Holding that an Alaska criminal statute threatened to reduce all speech on the Internet “to only what is fit for children,” the Federal District Court in Anchorage permanently barred enforcement of that statute because it violates First Amendment rights of free speech.

In a lawsuit brought by Alaska booksellers, librarians, a photographer, and other First Amendment and media organizations, Chief U.S. District Judge Ralph Beistline held that Senate Bill 222, which could have made anyone who operates a website criminally liable for posting material deemed “harmful to minors,” would have chilled free expression.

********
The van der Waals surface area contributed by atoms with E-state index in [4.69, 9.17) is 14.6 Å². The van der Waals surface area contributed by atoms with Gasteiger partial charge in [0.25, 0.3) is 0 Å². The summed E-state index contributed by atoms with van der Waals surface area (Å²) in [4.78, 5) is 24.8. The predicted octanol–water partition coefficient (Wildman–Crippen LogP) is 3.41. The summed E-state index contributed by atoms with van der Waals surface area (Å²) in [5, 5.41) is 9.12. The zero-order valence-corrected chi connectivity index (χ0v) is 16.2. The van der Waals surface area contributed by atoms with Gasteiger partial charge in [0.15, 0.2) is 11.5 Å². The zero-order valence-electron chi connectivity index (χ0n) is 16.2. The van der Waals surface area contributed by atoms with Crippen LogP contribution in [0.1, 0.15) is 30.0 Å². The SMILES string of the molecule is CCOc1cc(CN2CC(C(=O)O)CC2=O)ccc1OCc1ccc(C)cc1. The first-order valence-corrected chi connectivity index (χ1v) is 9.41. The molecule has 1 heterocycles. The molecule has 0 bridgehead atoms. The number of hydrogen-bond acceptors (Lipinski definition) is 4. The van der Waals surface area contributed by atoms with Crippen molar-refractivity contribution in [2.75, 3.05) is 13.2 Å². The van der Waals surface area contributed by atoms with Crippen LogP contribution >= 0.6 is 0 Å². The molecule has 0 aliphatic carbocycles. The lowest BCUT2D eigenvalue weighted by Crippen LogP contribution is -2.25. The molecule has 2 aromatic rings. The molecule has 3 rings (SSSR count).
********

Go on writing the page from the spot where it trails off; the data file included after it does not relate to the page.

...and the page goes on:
“There are no reasonable technological means that enable a speaker on the Internet to ascertain the actual age of persons who access their communications,” the Court held. “Individuals who fear the possibility of a minor receiving speech intended for an adult may refrain from exercising their right to free speech at all – an unacceptable result.”

Jeffrey Mittman, executive director of the ACLU of Alaska, said, “Alaskans value our freedoms. The court has ensured Alaskans’ Internet communications will remain free from unreasonable government infringement.”